Why Americans are smoking cigarettes less than ever
The US is winning the war against cigarettes. The next battle is vapes.
Here’s some good news: Cigarette smoking hit record lows in the US, according to a new Centers for Disease Control and Prevention survey. An estimated 11.1 percent of American adults were regular cigarette users in 2022—a drop from the 14.4 percent reported in 2019.
The decline in smoking did not happen overnight. Since the 1960s, public health experts have been fighting against the glamorization of cigarettes to raise awareness of the danger they pose on human health. Cigarettes continue to be the leading cause of preventable death in the US with one in five deaths are related to a person’s smoking history. And while the recent news is a victory towards a healthier nation, e-cigarettes and other vaping products could make this a short-lived triumph.
What’s causing smoking rates to decrease?
Public health awareness
The decline first began in 1964 when the Surgeon General released a report linking cigarette smoking to a number of health problems, including a 70-percent increased risk of premature death and a nine- to tenfold risk of lung cancers compared to non-smokers. Since then, there has been a push for educational campaigns to teach people about the dangers of smoking to your health.
For decades, the media glamorized smokers as cool, rebellious, or fashionable. (Holly’s cigarette holder from Breakfast at Tiffany’s has even become an iconic accessory.) Even in real life, there were social repercussions when people went out for smoking breaks or smoked in a restaurant.
Again, the public perception of smoking started to shift after the Surgeon General’s report. The Food and Drug Administration (FDA) made companies print medical warnings of the dangers of smoking on every cigarette pack. In 1971, TV and radio channels banned cigarette ads and showed more anti-cigarette ads that would scare people with graphic images of the effects of tobacco, like people with permanent holes in their neck after contracting smoke-related throat cancer. Medical research on tobacco continued to link cigarette smoking to several preventable diseases and health problems. Lawmakers passed stricter regulations on cigarettes, including a ban on smoking at work and in most public areas.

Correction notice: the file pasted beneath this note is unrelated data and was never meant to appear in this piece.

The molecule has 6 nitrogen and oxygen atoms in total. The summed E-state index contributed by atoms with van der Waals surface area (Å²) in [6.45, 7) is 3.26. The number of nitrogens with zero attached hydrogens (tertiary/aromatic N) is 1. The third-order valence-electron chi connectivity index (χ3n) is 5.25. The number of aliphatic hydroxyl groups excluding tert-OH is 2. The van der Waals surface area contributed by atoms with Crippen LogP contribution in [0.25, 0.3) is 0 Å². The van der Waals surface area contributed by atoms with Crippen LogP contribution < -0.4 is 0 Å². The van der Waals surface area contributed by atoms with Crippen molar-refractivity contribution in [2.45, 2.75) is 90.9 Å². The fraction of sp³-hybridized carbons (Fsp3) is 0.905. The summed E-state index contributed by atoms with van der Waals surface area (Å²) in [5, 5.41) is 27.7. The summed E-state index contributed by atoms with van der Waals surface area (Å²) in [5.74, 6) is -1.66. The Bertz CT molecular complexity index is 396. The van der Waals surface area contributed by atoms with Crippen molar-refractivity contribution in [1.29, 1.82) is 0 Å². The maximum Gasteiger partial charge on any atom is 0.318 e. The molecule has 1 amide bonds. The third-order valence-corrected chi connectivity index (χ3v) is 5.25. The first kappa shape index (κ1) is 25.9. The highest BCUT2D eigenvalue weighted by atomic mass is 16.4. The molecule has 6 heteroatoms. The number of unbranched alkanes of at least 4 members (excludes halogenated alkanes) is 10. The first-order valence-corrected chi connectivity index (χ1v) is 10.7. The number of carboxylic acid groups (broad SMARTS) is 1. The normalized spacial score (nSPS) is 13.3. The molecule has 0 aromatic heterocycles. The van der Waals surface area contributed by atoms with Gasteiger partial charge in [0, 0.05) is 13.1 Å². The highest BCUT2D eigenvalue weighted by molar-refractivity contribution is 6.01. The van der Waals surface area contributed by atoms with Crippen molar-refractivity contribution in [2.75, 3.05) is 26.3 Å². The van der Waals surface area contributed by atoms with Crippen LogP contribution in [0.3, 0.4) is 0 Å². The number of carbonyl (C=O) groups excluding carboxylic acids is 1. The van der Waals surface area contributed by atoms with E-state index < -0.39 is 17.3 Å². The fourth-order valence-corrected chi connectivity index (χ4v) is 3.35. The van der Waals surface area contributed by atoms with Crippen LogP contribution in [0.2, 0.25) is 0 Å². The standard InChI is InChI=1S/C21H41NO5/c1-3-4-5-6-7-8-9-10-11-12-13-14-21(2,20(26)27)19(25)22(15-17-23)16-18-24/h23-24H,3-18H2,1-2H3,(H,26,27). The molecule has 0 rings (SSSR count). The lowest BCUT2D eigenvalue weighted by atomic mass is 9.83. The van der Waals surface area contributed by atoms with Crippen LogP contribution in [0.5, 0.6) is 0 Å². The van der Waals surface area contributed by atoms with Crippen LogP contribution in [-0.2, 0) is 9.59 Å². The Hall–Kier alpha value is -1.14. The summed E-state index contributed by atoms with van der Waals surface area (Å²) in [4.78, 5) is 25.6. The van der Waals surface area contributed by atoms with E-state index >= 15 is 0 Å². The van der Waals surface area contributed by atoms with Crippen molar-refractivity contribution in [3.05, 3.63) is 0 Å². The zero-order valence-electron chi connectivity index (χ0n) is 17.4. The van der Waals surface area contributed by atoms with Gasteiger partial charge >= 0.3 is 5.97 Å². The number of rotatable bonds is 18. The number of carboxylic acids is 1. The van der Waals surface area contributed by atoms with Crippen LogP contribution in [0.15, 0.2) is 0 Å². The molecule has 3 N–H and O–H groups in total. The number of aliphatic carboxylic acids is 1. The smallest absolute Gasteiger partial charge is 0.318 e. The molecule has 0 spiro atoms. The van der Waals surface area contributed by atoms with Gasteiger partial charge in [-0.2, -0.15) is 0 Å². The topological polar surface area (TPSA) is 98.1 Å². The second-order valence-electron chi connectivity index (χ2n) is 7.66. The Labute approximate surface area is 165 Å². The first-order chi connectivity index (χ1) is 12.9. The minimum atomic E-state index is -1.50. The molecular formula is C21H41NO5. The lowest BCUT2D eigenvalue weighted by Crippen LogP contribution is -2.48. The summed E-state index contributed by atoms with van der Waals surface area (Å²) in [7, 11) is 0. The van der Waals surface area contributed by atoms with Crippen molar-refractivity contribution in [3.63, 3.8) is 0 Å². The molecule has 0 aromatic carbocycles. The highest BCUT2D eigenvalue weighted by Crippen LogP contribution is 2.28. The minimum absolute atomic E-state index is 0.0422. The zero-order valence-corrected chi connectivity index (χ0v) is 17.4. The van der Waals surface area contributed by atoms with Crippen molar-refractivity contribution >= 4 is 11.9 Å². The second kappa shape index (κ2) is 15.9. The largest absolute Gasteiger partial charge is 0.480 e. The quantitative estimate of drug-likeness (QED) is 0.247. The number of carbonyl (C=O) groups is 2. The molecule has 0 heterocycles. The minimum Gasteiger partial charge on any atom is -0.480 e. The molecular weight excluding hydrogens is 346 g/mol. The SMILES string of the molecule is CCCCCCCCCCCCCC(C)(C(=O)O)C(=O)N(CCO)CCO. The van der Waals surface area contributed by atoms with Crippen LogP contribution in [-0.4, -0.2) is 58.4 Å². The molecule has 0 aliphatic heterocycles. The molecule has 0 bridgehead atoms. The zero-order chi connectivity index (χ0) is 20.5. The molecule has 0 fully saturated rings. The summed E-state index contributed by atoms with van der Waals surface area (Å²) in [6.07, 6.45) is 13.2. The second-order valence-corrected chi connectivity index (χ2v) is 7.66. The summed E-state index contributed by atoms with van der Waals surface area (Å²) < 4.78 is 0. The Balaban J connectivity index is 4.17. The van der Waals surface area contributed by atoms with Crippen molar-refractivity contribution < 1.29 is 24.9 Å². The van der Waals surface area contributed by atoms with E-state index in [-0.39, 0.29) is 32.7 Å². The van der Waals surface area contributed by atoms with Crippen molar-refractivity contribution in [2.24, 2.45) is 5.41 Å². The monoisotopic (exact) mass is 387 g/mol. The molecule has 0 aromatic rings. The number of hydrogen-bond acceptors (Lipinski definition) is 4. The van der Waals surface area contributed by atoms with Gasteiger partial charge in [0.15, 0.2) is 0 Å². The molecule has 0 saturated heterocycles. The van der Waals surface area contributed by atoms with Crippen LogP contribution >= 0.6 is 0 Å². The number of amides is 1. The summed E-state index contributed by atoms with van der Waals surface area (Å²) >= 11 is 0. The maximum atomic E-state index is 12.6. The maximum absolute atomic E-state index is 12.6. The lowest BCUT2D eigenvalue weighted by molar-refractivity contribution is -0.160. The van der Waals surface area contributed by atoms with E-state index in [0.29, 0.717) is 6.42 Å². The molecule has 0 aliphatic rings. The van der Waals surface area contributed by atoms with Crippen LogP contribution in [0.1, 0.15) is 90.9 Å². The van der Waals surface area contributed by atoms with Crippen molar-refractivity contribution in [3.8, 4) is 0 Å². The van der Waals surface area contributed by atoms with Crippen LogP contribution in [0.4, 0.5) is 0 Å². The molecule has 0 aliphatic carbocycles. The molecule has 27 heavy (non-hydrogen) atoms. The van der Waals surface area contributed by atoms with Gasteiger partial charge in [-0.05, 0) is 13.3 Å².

Nowadays, most indoor spaces like hotels and theaters don’t allow smoking; instead, people tend to slip out to take a quick cigarette break and spray their clothes down to hide the smell of cigarettes. Vincent Mase, a thoracic surgeon at Yale University School of Medicine in Connecticut, says smoking cigarettes has been more socially unacceptable among younger generations. He says tobacco smoke has become more taboo, too, because of how it affects a person’s hygiene with increased sweating, yellow teeth, and of course, the smell.
Smoking is expensive. While varying by state, the average cost for a pack in the US is $8. New York, for example, is the most expensive state to buy cigarettes at $11.96 while Missouri is the cheapest at $6.11. The varying prices come from a combination of state taxes and a federal tax. Increasing the price of cigarettes has helped deter young adults between 18 to 24 years old from pursuing the costly habit. It has also been an effective tactic in getting current smokers to quit, especially Black and Hispanic individuals. “if you look at an area like New York where the cigarette tax is very high, the smoking rate is very low. Compare that to a state like Kentucky, where the tax rate on cigarettes is low and smoking is relatively high,” explains Norman Edelman, a pulmonologist at Stony Brook University in New York. “Although it is falling everywhere, as people realize the deleterious effects of smoking.”
How to drive smoking rates down further
While it’s unlikely we’ll ever have a cigarette-free society, there are ways of pushing the rates as close to zero as possible.
Menthol is a chemical found in peppermint that changes how the brain processes taste and pain. It leaves a cool sensation in the throat and airways that acts as a local anesthetic and can mask the irritation cigarette smoke causes to the lungs. Because menthol makes the smoke less harsh, it encourages users to inhale more deeply and might increase exposure to other toxins such as carbon monoxide. While almost all cigarettes sold in the US have menthol, those with higher quantities are marketed as menthol-flavored.